During the summer months and on occasion during the rest of the year, jobs are posted on the SEG student and alumni Facebook group. This is a private group with membership made up of current SEG students, staff and alumni only, with membership granted at the request of the student/alumni. Jobs posted on this Facebook group may be entry level (except during the Winter Term, as discussed above) or require the experience possessed by more seasoned applicants. Alumni may remain a member of this group for as long as they like. Often alumni find themselves in a position to advertise employment offers on this site themselves. It’s not only a great place to find a job, but also a great place to find an employee!
Do I really need to go out and buy *all* that gear?
Along with a registration package, incoming students will receive a list of gear that is required to enable participation in their chosen program. Although all of this gear will be required, it is not necessary—or even advised—that an incoming student go out to purchase everything before showing up for classes! The list is given mainly to help incoming students with their budgeting process.
Some things required for first-year courses may be purchased in advance, such as good-quality rain gear, sturdy boots and warm winter clothing. Some students find they already have many of these types of items.
Other gear can be purchased in advance but is also available at our college bookstore, including items such as hard hats, lab coats, field books and field vests.
It is recommended that students wait until they arrive at the college before purchasing specialized instruments such as a compass or calculator. For ease of instruction, it is required that all students use the same make and model of such items, and if you arrive with the wrong type, you may find yourself having to go out and purchase another.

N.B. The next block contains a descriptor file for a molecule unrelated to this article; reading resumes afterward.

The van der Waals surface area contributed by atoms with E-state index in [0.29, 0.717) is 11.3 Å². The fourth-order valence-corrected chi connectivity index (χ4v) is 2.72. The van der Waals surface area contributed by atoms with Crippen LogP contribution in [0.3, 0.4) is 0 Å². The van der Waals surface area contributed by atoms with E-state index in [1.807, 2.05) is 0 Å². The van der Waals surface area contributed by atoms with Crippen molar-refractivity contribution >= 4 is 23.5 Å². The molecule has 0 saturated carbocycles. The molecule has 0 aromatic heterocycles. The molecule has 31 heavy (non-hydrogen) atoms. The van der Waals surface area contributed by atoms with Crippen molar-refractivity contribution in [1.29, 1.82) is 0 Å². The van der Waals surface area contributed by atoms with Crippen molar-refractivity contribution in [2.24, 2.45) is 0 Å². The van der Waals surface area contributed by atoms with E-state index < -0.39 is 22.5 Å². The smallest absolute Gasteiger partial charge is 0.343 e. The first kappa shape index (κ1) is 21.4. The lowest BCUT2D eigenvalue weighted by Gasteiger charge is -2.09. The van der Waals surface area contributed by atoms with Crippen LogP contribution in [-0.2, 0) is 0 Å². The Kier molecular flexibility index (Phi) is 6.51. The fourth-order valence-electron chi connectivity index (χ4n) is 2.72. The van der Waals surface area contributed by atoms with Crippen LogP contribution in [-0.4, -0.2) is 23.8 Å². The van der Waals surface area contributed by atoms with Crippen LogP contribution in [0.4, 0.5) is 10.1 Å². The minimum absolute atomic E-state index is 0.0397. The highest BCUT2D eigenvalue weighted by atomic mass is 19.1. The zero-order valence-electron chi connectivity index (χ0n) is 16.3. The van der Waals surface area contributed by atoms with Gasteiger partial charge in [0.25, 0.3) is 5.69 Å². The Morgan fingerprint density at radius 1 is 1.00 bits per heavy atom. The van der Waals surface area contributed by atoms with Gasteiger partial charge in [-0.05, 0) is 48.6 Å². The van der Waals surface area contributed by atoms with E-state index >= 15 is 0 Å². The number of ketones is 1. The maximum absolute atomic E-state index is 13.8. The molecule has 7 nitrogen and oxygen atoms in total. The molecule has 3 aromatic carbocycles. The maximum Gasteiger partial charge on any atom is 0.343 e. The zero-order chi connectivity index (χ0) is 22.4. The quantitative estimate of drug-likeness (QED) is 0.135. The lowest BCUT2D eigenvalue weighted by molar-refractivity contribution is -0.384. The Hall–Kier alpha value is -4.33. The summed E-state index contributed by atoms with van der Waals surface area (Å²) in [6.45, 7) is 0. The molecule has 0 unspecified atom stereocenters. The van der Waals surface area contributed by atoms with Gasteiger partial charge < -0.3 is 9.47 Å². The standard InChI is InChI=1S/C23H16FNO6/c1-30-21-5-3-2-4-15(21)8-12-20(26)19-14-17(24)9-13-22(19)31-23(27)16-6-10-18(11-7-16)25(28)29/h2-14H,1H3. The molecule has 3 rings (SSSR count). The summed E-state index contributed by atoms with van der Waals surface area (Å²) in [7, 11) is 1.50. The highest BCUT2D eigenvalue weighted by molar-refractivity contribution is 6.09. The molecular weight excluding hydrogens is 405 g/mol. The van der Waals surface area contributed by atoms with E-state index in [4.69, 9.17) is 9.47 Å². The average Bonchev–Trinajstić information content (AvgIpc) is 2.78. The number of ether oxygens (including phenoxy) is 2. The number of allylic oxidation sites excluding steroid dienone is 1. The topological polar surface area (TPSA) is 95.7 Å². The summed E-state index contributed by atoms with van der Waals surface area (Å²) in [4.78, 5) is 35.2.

Still other purchases may be put off until they are needed in the course of instruction—things like snowshoes, chest waders and camping gear. If you decide to wait to purchase these items, please talk to your instructor to see when they will be required.
It is often possible to purchase used field gear from past students through flyers posted at the college. Please be aware that such purchases should be inspected carefully before the transaction is completed—buyer, beware! If you’re not sure how to determine if a piece of gear will suit your needs, ask an instructor or a second-year student. They’ll be glad to help you make sure you get what you need.
Do I need to buy all the books listed for my courses at the bookstore?
We try to minimize the number of textbooks that students are required to purchase through a combination of methods, such as the use of reference books owned by the college, which are signed out to students via the SEG Equipment Room, the use of free online resources and the production of inexpensive lab manuals and course note packs.
Lab manuals and course note packs are available at the bookstore, and you are sure to need these in the course for which they were produced. It’s safe to beat the beginning of semester rush, and buy these in the days before classes start, if you are able.
Textbooks may be required or optional purchases, as they can be quite expensive items. It may be best to wait and talk to your instructor to see if and how they are to be used. It may be possible to share a copy between a few students, or to purchase used copies via the bookstore.
If you decide to purchase books privately from past students, please make sure the edition you are purchasing is the one currently being used in classes, and that it contains all required parts (e.g., CDs or separate appendices).